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Megalimpet is a nationwide owner of office space. ?They have major office buildings in the downtowns of several cities in the 48 lower states, and rent this space to individual companies. ?Megalimpet office spaces vary from small office to large suites, and every space has custom-designed wall-to-wall carpeting. ?The carpet in several Megalimpet facilities needed replacing. ?The winning bid for the nationwide carpet replacement was submitted by Bathyderm Carpet Company (BCC). ?The bid contract involves all delivery costs, all installation, and any ongoing maintenance and upkeep while the carpet is under the three-year warranty. ?Both BCC executives and independent consultants they hired felt BCC would be able to perform all these services for far less than their bid price; these circumstances would allow BCC to reap a considerable profit.
Which of the following, if true, most calls in question the argument that BCC will make a large profit from this contract with Megalimpet?
Self-pollinating plants carry several advantages over those plants that are non–self-pollinating. For one, self-pollinating plants still produce the same number of seeds during drought conditions, when the number of insects-which aid in the spread of seeds of non–self-pollinating plants-is low. Self-pollinating plants are also able to thrive in a greater variety of climates. Nonetheless, the number of self-pollinating plants in the world is much lower than that of non–self-pollinating plants.
Which of the following, if true, could account for the discrepancy described in the paragraph above?
In an effort to recruit the most qualified educators, New Way Education has begun to canvas for potential teachers in top-ranked universities throughout the country. Those students who show interest in becoming teachers are put through rigorous training that includes a final test, in which students must effectively teach a 15-minute mock classroom to a team of New Way Education trainers. Therefore, those who are selected to teach at New Way Education are some of the best educators in the industry and will create a positive learning experience for students in their classrooms.
Which of the following is an assumption on which the argument rests?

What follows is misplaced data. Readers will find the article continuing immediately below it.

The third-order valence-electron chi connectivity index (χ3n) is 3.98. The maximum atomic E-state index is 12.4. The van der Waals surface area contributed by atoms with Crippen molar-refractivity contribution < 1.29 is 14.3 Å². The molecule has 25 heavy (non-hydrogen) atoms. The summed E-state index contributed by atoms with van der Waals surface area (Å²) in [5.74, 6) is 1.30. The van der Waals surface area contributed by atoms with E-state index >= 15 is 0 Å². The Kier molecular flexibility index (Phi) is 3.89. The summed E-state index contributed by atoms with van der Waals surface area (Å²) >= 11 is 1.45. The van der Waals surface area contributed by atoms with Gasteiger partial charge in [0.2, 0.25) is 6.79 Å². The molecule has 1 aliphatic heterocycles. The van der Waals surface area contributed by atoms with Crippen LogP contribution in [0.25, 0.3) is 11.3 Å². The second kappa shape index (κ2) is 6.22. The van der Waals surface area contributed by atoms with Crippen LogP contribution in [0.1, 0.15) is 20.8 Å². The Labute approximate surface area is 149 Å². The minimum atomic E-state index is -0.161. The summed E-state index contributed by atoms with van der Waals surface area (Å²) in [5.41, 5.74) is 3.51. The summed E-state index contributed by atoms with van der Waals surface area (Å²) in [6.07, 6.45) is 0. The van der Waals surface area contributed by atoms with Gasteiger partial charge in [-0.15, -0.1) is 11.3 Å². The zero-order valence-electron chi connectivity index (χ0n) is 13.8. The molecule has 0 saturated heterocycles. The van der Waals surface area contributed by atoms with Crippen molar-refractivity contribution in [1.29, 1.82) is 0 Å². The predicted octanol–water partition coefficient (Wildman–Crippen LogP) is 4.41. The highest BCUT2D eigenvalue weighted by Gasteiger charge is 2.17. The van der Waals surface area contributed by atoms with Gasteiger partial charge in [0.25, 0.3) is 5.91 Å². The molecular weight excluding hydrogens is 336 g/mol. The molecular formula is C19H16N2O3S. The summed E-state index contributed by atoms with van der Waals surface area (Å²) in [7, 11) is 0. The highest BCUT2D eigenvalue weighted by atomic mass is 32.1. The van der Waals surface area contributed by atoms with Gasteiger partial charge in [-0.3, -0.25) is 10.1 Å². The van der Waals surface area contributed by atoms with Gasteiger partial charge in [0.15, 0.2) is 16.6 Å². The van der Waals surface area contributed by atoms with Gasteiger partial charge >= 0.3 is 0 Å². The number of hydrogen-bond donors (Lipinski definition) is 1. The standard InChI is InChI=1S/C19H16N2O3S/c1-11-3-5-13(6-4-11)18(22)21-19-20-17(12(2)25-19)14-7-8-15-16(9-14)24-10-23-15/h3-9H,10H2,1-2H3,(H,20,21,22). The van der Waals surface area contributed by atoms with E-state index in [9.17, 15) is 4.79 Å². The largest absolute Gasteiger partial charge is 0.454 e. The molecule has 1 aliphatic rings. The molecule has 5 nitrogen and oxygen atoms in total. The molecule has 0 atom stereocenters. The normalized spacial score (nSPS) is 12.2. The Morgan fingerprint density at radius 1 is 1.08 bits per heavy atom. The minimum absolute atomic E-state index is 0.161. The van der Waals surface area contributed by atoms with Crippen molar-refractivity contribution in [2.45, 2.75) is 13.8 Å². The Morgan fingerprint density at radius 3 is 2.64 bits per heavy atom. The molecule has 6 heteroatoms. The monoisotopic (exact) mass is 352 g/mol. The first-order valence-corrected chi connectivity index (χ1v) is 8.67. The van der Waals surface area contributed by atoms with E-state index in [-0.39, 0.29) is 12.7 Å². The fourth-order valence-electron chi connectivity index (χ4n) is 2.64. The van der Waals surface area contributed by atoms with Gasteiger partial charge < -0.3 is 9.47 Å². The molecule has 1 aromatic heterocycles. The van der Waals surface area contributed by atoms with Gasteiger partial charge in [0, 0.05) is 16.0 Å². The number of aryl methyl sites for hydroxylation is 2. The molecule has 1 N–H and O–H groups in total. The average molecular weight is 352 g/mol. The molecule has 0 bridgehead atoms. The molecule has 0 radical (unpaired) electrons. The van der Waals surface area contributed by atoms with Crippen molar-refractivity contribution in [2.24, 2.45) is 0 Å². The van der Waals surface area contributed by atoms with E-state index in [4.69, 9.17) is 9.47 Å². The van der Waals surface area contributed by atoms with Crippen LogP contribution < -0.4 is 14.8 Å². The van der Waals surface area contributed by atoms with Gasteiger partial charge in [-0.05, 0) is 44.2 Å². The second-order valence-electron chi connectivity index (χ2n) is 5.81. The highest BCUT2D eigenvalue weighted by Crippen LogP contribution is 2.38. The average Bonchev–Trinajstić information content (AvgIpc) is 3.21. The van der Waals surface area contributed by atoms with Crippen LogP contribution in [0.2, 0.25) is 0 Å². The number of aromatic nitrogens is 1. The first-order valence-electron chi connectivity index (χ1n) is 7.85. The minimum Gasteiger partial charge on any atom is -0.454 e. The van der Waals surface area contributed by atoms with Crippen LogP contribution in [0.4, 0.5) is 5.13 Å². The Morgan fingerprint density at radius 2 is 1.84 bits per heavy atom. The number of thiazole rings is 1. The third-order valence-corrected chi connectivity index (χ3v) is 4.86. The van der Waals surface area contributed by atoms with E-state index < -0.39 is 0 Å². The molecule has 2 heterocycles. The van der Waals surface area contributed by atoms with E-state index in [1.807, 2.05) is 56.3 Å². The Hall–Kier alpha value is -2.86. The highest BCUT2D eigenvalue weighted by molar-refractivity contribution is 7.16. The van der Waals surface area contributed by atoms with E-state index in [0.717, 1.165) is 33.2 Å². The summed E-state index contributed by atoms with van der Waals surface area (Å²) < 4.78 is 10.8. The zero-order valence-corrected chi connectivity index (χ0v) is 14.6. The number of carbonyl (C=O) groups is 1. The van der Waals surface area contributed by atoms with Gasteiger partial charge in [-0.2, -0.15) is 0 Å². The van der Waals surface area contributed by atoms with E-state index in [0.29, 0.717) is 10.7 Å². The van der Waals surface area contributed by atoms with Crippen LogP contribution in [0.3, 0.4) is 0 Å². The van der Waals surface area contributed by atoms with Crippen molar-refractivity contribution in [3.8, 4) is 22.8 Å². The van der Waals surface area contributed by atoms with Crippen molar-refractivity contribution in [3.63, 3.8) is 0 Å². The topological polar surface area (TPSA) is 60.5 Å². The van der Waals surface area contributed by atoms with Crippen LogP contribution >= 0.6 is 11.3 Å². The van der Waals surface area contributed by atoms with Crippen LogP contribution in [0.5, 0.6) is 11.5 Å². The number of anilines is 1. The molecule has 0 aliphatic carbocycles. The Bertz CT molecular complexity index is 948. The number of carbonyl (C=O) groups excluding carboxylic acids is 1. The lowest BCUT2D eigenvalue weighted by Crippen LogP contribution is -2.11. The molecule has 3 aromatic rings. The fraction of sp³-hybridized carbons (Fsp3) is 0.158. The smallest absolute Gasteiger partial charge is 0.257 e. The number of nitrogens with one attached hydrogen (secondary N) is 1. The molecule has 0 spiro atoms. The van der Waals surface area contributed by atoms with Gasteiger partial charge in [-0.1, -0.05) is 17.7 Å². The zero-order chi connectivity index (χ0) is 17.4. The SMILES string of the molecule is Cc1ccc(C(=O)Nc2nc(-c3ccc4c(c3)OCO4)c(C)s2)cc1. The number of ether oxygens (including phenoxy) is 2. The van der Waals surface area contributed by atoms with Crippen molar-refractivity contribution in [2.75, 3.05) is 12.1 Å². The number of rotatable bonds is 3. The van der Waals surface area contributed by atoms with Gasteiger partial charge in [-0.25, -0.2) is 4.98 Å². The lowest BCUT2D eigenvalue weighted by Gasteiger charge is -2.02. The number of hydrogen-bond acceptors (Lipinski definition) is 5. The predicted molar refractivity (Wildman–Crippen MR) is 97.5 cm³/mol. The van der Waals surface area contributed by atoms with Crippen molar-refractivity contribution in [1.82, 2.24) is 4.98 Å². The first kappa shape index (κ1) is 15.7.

The rate of health complications of patients on intravenous (IV) therapy at a particular hospital were higher than usual. ?Government inspectors found that the typical IV solutions used in this hospital had somewhat high concentrations of sodium and potassium, which were raising patients' blood pressure and taxing their kidneys. ?The government inspectors mandated lowering the sodium and potassium in these IV preparations, and threatened with a possible government fine. ?In compliance, the hospital lowered the sodium and potassium levels in the IV solutions to the correct levels. ?Nevertheless, patients on IV therapy at that hospital continued to have a high rate of health complications.
Which of the following, if true, most helps to explain why acting on the government inspectors' recommendations failed to achieve its goal?
Freudianism sits alongside Marxism and Darwinism in the pantheon of modern theories held to be so revelatory that they not only gained the adherence of Western intelligentsia but shaped the broader culture. During the first half of the twentieth century, an air of intrigue and mystery hovered around Freud`s newly anointed practitioners: psychotherapists. They occupied a strange universe, speaking in a language so incomprehensible but seemingly authoritative that it alternately awed and scared the average man on the street. Psychotherapy is no longer an intellectual movement today as it once was. But in the form of modern professional "caring," it has assumed a new role, which is to provide a peculiar sort of substitute friendship - what we might call "artificial friendship" - for lonely people in a lonely age.